NASA's Parker Solar Probe has set a new record for the closest approach to the Sun by a man-made object.
On Monday, the spacecraft surpassed the earlier record of 'just' 26.55 million miles (43 million kilometers) from the surface of Sun, set by the American-German Helios-2 craft in 1976.
According to NASA, the spacecraft is currently moving towards the scorching surface of the Sun and is closer to the star than any other spacecraft has ever been before.
Parker also set another record on Tuesday when it surpassed Helios-2's previous record of fastest spacecraft travelling relative to the Sun. Helios-2 had set this record in 1976 with a heliocentric speed of 153,454 mph (246,960 km/h).
Parker Solar Probe was launched in August this year from Florida's Cape Canaveral Air Force Station, with a mission to collect data about the processes that enable the Sun to provide heat and light to the Earth.
Next week, the spacecraft will reach its first 'perihelion' in its current orbit; that is, the point closet to the Sun. The craft will fly through the Sun's outer atmosphere, or corona, to reach within 15 million miles of the surface of the Sun.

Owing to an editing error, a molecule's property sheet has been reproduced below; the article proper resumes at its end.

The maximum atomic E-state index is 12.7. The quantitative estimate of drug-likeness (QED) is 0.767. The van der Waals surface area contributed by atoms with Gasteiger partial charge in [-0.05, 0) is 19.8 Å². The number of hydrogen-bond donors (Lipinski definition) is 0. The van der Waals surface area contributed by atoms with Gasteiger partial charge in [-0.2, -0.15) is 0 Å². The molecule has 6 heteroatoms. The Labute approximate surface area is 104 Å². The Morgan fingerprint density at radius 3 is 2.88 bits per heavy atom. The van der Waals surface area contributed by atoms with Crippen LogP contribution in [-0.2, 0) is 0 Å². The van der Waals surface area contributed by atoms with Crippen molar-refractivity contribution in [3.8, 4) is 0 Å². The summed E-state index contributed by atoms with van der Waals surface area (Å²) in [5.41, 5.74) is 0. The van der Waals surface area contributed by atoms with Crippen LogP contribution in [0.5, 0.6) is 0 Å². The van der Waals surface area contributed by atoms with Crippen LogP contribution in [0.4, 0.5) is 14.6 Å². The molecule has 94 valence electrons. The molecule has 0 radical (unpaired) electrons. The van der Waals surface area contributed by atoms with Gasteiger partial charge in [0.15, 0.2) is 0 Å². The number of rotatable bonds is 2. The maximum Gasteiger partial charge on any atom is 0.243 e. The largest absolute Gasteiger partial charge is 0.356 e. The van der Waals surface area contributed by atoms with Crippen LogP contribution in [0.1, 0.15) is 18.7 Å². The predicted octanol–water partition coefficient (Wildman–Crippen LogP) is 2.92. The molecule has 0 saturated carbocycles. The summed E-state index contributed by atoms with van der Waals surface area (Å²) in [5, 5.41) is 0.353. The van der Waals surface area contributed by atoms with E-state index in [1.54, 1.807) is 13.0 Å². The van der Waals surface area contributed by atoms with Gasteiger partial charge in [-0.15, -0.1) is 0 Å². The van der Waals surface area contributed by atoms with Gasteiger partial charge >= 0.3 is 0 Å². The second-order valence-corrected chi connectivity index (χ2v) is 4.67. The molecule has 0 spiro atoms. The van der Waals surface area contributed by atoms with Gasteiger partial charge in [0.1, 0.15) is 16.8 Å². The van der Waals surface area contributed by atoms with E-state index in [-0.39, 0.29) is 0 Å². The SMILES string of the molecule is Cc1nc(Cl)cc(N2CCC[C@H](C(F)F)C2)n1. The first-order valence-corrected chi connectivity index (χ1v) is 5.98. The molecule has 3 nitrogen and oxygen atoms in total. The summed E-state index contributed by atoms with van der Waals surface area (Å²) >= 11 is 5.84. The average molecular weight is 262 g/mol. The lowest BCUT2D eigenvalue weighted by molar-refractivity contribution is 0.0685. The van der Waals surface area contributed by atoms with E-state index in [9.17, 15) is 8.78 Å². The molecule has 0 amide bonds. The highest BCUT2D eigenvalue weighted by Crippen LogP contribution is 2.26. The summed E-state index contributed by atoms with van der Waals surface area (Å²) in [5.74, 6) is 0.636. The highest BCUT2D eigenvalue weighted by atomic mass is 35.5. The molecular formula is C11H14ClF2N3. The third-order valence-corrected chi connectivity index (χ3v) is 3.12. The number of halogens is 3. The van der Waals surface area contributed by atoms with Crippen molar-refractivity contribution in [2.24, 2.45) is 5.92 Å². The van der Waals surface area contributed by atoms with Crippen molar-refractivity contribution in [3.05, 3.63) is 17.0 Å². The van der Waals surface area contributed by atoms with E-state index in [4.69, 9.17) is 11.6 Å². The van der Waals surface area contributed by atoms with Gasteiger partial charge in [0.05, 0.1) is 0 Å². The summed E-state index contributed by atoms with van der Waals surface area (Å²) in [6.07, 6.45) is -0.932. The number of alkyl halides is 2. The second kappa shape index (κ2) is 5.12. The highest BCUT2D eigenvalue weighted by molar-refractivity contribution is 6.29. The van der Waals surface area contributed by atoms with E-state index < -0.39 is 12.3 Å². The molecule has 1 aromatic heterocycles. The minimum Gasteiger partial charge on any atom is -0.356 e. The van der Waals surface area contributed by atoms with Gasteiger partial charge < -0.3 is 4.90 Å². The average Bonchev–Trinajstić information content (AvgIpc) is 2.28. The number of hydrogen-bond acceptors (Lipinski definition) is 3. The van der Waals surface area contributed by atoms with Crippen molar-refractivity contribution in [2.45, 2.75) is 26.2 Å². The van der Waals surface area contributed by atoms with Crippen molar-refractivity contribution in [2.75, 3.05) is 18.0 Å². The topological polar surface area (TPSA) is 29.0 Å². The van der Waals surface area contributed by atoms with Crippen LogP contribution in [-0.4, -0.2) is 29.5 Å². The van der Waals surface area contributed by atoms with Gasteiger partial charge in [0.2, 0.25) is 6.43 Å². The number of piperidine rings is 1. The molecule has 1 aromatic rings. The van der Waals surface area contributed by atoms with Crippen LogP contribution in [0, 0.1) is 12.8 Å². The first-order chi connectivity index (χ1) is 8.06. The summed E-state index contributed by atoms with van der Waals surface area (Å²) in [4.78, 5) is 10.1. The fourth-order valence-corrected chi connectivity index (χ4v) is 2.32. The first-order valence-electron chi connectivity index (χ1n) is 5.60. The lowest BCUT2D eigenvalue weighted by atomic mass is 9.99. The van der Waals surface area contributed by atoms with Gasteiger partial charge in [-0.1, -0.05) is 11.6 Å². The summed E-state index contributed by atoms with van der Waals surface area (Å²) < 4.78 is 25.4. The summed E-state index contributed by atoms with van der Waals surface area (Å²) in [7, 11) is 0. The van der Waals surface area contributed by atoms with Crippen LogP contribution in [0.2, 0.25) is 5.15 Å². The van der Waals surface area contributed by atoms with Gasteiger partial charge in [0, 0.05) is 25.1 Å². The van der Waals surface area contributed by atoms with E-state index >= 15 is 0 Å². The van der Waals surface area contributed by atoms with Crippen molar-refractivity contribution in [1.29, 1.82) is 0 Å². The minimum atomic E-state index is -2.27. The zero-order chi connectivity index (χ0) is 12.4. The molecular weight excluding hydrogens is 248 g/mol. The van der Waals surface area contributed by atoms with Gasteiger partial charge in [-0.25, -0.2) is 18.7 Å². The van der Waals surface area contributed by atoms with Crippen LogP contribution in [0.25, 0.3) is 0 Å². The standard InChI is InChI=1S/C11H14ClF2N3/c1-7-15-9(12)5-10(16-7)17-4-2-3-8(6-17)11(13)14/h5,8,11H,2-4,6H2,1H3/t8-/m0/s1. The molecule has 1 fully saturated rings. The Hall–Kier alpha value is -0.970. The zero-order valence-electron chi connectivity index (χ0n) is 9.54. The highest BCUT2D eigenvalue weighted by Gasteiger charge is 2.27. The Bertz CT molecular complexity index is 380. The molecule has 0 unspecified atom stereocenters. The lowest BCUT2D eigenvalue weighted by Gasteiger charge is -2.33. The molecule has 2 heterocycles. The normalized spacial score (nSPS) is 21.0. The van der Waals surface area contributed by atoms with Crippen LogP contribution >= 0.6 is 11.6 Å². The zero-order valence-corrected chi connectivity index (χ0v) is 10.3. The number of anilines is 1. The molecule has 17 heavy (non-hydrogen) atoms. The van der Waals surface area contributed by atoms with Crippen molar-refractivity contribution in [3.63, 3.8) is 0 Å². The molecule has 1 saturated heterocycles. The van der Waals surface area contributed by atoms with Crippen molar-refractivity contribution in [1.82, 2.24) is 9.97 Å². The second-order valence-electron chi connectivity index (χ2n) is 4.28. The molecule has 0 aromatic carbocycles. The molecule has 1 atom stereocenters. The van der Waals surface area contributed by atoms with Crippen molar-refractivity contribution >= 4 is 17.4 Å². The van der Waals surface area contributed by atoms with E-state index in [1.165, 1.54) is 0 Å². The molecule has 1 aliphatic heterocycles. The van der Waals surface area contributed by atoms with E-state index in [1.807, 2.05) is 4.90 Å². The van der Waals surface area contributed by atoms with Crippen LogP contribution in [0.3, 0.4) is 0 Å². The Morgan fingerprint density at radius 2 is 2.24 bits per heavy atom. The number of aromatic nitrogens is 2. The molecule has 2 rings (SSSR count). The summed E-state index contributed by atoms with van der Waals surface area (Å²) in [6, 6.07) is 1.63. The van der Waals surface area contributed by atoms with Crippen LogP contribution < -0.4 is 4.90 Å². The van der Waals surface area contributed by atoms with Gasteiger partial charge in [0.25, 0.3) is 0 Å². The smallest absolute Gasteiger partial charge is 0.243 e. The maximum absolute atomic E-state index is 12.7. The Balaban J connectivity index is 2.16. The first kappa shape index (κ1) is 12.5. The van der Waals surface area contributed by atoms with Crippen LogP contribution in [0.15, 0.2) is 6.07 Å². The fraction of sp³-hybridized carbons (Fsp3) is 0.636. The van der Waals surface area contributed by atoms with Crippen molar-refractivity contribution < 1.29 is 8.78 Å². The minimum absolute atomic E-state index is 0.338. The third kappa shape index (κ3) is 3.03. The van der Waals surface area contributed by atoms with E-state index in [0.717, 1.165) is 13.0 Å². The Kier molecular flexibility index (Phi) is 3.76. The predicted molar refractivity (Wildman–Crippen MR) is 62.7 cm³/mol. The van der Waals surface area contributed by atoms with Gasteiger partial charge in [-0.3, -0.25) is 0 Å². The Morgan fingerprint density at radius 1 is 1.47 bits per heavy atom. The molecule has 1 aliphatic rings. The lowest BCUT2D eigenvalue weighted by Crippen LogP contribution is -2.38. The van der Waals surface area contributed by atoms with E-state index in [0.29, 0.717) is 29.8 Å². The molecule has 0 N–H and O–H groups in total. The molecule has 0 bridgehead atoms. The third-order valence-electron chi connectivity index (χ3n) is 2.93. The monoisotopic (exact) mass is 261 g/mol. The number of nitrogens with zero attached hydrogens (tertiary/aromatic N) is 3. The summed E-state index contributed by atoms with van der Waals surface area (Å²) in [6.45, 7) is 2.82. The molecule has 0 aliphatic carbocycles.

Sun's corona is much hotter than the photosphere - the actual surface of the Sun. While the photosphere has a temperature of around 6,000 degrees Celsius, the temperature of the corona may sometimes reach a few million degrees.
The Parker Solar Probe is expected to send significant data about the Sun's corona to enable scientists solve longstanding mysteries about the behaviour of the Sun, as well as stars more generally.
Over the next seven years, the probe will complete 24 close approaches to the Sun. With each encounter, it will get closer and closer, before eventually coming just 3.83 million miles (6.12 million kilometers) from the solar surface, expected in 2024.
There's a new wave of automation hitting big business and the public sector, and organisations that fail to prepare or implement properly will, literally, be left for dead.
Hear from end users and other organisations about how you can effectively automate the enterprise at Computing's Automation: streamlining your essential business processes IT Leaders' Forum.
To reserve your FREE place for the event on Wednesday 7 November, check out the dedicate IT Leaders' Forum website
Climate change likely forced inhabitants of Indus Valley civilisation to resettle in the Himalayan foothills
Shift in weather patterns made agriculture almost impossible in the Indus Valley region
Researchers claim that the magnetic properties of a thin-film material can be controlled by applying a small voltage
Dubbed Antlia 2, the ghost galaxy sits just 130,000 light-years away from the Milky Way
Delays to the roll-out of age verification for adult websites hasn't stopped government from considering extending them to more websites